In Memory of W. B. Yeats

by W. H. Auden

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I need detail analysis, including short summary of every stanza of Auden's poem 'In Memory of W.B. Yeats'. And also please write a short notes on the following lines as i don't understand their meaning 2. line-17, Lines 18-21, line- 33, The parish of rich women; who is it referring to? , line 34-36, lines 36-40. Line- 47 ' all the dogs of Europe bark': are the dogs here literal or referring to something

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Auden wrote this poem shortly after Yeats’s death in 1939, as a tribute to one of the most influential, talented poets in English literature. Divided into three sections, the poem is both a typical elegy (funeral poem) and a meditation on poetry itself.

Section I imagines Yeats on his deathbed, supposing that his great mind faded away. The speaker also suggests that while some will remember the death of this great writer, others will barely notice.

Section II differs from the first in tone, audience, and form. The speaker directly addresses Yeats, chiding him for his flaws and mistakes. This chastising tone could indicate the speaker’s frustration that Yeats was an imperfect man rather than the idealized hero Auden and others imagined Yeats to be. This section also suggests that while Yeats was a fantastic poet, his poems—like all poems—may not have achieved what he desired them to do.

Section 3 returns to the formal style of the first section. However, the repeated quatrains underscore Auden’s purpose: paying respectful tribute to Yeats is important to the speaker. Despite the speaker’s earlier dismissal of poetry’s significance, this section reflects the beauty and necessity of Yeats’s contribution to humanity. The speaker implores Yeats to “teach the free men how to praise” from beyond the grave.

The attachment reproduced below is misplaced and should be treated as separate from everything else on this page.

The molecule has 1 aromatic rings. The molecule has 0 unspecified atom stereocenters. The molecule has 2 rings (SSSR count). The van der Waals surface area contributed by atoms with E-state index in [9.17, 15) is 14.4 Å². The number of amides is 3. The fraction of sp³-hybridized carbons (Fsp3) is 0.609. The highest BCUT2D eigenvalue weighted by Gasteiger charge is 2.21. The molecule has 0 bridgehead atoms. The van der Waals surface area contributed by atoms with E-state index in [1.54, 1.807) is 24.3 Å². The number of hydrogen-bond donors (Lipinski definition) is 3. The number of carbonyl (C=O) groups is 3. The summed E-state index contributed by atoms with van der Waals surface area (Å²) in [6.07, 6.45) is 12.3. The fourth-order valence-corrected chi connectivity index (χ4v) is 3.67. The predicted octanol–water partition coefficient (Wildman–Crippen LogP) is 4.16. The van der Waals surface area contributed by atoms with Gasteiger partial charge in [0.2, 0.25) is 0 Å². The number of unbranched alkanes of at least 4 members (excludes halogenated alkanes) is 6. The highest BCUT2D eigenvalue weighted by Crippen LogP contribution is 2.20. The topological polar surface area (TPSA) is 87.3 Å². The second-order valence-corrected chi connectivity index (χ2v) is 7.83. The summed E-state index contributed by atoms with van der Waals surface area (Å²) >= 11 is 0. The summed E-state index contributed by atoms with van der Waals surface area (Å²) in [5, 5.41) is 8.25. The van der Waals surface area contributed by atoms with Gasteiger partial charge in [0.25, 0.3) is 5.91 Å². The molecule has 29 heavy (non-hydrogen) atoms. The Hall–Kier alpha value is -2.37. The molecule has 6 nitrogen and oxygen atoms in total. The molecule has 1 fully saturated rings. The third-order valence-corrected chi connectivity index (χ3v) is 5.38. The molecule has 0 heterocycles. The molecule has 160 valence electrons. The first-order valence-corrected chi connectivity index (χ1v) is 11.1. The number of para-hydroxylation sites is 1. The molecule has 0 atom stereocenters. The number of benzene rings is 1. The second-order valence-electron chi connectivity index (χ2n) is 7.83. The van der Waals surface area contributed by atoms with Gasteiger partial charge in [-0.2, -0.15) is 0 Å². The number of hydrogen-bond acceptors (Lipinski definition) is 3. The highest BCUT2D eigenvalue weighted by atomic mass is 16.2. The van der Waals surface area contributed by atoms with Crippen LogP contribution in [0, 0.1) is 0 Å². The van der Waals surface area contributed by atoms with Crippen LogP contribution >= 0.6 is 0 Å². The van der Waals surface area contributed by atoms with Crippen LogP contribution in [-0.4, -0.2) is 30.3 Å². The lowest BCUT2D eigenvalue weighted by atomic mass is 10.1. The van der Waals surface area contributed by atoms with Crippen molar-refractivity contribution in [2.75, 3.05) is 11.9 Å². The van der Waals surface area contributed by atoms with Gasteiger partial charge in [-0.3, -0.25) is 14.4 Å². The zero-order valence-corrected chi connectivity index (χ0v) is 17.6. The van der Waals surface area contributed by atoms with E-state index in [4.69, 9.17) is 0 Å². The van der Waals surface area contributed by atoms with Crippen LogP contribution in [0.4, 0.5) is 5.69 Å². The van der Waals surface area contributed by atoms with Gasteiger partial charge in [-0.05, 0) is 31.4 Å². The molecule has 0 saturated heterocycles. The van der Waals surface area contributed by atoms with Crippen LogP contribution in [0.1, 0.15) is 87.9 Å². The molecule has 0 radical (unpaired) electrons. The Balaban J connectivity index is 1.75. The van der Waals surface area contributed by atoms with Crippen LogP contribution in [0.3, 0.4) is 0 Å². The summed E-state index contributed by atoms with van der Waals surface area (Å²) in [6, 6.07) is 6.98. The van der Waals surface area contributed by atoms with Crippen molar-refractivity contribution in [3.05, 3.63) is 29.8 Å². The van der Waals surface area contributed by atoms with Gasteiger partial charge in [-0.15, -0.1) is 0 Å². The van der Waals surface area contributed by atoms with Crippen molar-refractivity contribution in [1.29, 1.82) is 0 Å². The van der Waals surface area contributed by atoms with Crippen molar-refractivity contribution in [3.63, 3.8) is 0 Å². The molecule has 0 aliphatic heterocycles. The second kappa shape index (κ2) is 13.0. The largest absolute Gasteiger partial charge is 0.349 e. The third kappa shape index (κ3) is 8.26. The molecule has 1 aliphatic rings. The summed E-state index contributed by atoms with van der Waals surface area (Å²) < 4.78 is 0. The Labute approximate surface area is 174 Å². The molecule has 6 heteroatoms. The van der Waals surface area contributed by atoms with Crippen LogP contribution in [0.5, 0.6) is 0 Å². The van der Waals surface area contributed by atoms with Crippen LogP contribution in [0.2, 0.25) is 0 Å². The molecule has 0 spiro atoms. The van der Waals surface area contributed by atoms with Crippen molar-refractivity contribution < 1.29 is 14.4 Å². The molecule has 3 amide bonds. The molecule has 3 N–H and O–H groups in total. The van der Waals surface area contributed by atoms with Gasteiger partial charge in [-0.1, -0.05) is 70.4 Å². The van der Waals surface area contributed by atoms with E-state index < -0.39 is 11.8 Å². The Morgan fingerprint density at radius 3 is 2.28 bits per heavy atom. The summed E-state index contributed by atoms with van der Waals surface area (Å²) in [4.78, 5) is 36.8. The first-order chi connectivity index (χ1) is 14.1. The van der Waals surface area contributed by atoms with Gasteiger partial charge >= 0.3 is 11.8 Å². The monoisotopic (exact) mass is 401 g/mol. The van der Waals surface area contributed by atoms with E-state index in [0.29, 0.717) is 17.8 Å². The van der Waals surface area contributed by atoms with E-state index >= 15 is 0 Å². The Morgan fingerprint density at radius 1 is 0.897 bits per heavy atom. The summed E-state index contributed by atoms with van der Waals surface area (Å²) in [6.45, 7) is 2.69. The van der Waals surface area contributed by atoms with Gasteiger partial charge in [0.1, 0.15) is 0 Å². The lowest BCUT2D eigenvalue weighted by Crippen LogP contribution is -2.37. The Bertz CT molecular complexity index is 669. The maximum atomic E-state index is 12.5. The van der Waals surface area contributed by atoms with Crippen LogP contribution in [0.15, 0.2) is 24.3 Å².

Line 17: The “current of feeling” is his consciousness. He “became his admirers” because his consciousness will survive through their continued study of his work.

Lines 18-21: The news of Yeats’s death will have reached people across the world, many of whom will know little about him. This opens up the possibility that some might remember him not as he actually was but as a footnote in an average day.

Line 33: The speaker is accusing Yeats of womanizing, like many famous men.

Lines 34–41: Many of Yeats’s poems were tied to his home country of Ireland. The speaker suggests that Yeats’s poetry did not fix the turmoil in Ireland that occurred throughout his life. Nevertheless, the poems persist even in Yeats’s absence.

Final Note: The “dogs of Europe” alludes to a famous line from Shakespeare’s Julius Caesar, “let slip the dogs of war.” Remember, this poem was written in 1939, on the cusp of World War II. Auden is referring to the growing hostility among European governments. He mentions this international discord as one of the reasons why poetry like Yeats’s is needed in the world.

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